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Transnational Synergies in School Mathematics and Science Debates

Roger Openshaw and Margaret Walshaw
Publication Date: 
Number of Pages: 
Palgrave Studies in Excellence and Equity in Global Education
[Reviewed by
Frédéric Morneau-Guérin
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The education sector has historically been plagued by ideological clashes between various pressure groups. These groups only agree on one thing: the urgency for initiating far-reaching reforms. The aims of the reforms are at the heart of the dispute. For some, education is seen as too elitist and thereby contributes to reproducing social inequalities. Therefore, more equitable educational policies should be urgently developed. Others, on the contrary, believe that educational differentiation and efforts to make education more inclusive and humane have gone too far. Refocusing would be necessary. In this enlightening book, education academics Roger Openshaw and Margaret Walshaw set out to critically examine the dynamic relationship between the poles of attraction around which the apostles of educational reform usually gravitate namely, excellence and equity.
The authors’ choice to specifically focus their study on mathematics and science is not accidental. Since the establishment of public education systems in the 19th century, these curriculum areas have always occupied a prominent place in the school curriculum. Indeed, mathematics and science are seen as essential to national economic security and military predominance in an increasingly competitive environment. Consequently, any perceived underachievement – whether real or presumed – in these academic subjects tends to provoke the most heated debate over the nature and intent of school curricula.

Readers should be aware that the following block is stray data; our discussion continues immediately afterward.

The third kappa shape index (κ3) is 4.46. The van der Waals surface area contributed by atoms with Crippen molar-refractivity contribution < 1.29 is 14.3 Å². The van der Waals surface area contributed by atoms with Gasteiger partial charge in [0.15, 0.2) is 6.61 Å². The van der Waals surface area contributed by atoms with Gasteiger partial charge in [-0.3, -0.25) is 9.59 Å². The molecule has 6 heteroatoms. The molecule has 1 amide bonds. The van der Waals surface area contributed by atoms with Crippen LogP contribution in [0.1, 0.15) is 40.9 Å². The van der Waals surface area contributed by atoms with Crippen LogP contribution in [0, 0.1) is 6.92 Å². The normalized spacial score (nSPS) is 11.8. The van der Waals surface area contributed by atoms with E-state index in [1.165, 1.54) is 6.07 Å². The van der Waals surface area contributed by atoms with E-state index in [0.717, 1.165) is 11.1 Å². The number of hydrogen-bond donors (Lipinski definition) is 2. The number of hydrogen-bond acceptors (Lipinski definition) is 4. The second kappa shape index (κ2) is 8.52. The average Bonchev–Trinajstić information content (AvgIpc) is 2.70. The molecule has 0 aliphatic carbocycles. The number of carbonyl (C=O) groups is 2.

The chapters of this book are structured chronologically. The authors address five pivotal periods during which the prevailing public discourse in education was that of insufficient academic performance, particularly in mathematics and science. These are:
  • The interwar years (1929–1938);
  • Post-Second World War (1950s/1960s);
  • The economic crisis and its impact on education (1970s);
  • The market-driven reforms on education (1980s/1990s);
  • The accountability years of the twenty-first century (2000–2020).
Openshaw and Walshaw innovate by examining these periods through the prism of transnationality. The researchers tried to better understand the mechanisms by which the concerns expressed in one country amplify those existing in another. Given the magnitude of the task, the two researchers had to limit the scope of their study to four liberal, English-speaking democracies - namely, the United States, the United Kingdom, Australia, and New Zealand.
Their analysis suggests that, in terms of public education policies, political and economic power is a catalyst for transnational borrowing. Small nations like New Zealand and Australia tend to spontaneously grant the most powerful players in the global economy like the United States and the United Kingdom some form of intellectual superiority. The radical curriculum innovations developed by big nations in response to an impression of an educational crisis are often mechanically seen as inspiring pedagogical breakthroughs that the small nations hasten to borrow and adapt to their own cultural context.
Transnational Synergies in School Mathematics and Science Debates does not present groundbreaking research discoveries. Yet it is rich enough in unpublished scholarly content to interest educational specialists while remaining accessible to a wider readership including mathematicians and scientists but also, hopefully, policymakers.


Frédéric Morneau-Guérin is a professor in the Department of Education at Université TÉLUQ. He holds a Ph.D. in abstract harmonic analysis.